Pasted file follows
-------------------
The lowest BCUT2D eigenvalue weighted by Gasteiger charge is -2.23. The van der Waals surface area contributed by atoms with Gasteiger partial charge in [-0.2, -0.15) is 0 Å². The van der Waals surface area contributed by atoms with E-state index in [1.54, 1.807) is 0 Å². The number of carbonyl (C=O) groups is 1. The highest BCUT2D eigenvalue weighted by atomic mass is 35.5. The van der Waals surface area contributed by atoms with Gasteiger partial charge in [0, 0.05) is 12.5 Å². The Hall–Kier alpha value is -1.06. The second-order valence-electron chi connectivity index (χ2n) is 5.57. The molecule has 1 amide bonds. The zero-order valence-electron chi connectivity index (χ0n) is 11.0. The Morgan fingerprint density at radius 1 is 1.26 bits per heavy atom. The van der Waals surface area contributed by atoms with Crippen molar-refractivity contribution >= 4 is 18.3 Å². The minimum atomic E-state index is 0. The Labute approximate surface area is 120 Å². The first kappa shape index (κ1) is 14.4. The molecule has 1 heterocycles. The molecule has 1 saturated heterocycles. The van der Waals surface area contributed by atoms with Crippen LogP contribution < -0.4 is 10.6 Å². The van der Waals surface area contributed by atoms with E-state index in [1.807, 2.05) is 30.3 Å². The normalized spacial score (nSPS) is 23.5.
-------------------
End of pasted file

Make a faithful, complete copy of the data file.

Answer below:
The lowest BCUT2D eigenvalue weighted by Gasteiger charge is -2.23. The van der Waals surface area contributed by atoms with Gasteiger partial charge in [-0.2, -0.15) is 0 Å². The van der Waals surface area contributed by atoms with E-state index in [1.54, 1.807) is 0 Å². The number of carbonyl (C=O) groups is 1. The highest BCUT2D eigenvalue weighted by atomic mass is 35.5. The van der Waals surface area contributed by atoms with Gasteiger partial charge in [0, 0.05) is 12.5 Å². The Hall–Kier alpha value is -1.06. The second-order valence-electron chi connectivity index (χ2n) is 5.57. The molecule has 1 amide bonds. The zero-order valence-electron chi connectivity index (χ0n) is 11.0. The Morgan fingerprint density at radius 1 is 1.26 bits per heavy atom. The van der Waals surface area contributed by atoms with Crippen molar-refractivity contribution >= 4 is 18.3 Å². The minimum atomic E-state index is 0. The Labute approximate surface area is 120 Å². The first kappa shape index (κ1) is 14.4. The molecule has 1 heterocycles. The molecule has 1 saturated heterocycles. The van der Waals surface area contributed by atoms with Crippen LogP contribution < -0.4 is 10.6 Å². The van der Waals surface area contributed by atoms with E-state index in [1.807, 2.05) is 30.3 Å². The normalized spacial score (nSPS) is 23.5.